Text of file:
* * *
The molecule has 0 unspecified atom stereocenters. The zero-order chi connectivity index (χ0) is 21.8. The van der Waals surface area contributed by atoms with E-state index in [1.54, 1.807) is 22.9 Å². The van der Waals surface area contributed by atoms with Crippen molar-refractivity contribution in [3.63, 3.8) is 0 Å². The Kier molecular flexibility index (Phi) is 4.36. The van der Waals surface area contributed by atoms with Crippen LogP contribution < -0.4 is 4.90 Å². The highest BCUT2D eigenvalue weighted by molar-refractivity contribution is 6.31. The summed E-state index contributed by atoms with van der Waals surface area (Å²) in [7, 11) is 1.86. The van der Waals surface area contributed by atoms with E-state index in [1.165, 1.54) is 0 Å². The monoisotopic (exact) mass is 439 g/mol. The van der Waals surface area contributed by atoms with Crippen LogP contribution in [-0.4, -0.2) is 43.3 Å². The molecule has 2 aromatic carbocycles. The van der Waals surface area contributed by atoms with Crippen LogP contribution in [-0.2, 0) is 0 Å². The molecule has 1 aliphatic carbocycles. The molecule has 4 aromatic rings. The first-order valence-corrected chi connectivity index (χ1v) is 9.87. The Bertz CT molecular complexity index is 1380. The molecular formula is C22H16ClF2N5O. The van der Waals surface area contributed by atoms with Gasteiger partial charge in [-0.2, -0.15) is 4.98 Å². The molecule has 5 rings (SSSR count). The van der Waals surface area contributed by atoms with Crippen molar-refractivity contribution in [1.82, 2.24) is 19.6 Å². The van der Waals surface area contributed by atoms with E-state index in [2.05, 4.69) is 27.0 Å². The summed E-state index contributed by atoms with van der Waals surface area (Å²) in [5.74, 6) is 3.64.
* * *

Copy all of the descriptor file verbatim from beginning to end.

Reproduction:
The molecule has 0 unspecified atom stereocenters. The zero-order chi connectivity index (χ0) is 21.8. The van der Waals surface area contributed by atoms with E-state index in [1.54, 1.807) is 22.9 Å². The van der Waals surface area contributed by atoms with Crippen molar-refractivity contribution in [3.63, 3.8) is 0 Å². The Kier molecular flexibility index (Phi) is 4.36. The van der Waals surface area contributed by atoms with Crippen LogP contribution < -0.4 is 4.90 Å². The highest BCUT2D eigenvalue weighted by molar-refractivity contribution is 6.31. The summed E-state index contributed by atoms with van der Waals surface area (Å²) in [7, 11) is 1.86. The van der Waals surface area contributed by atoms with E-state index in [1.165, 1.54) is 0 Å². The monoisotopic (exact) mass is 439 g/mol. The van der Waals surface area contributed by atoms with Crippen LogP contribution in [-0.4, -0.2) is 43.3 Å². The molecule has 2 aromatic carbocycles. The van der Waals surface area contributed by atoms with Crippen LogP contribution in [-0.2, 0) is 0 Å². The molecule has 1 aliphatic carbocycles. The molecule has 4 aromatic rings. The first-order valence-corrected chi connectivity index (χ1v) is 9.87. The Bertz CT molecular complexity index is 1380. The molecular formula is C22H16ClF2N5O. The van der Waals surface area contributed by atoms with Gasteiger partial charge in [-0.2, -0.15) is 4.98 Å². The molecule has 5 rings (SSSR count). The van der Waals surface area contributed by atoms with Crippen molar-refractivity contribution in [1.82, 2.24) is 19.6 Å². The van der Waals surface area contributed by atoms with E-state index in [2.05, 4.69) is 27.0 Å². The summed E-state index contributed by atoms with van der Waals surface area (Å²) in [5.74, 6) is 3.64.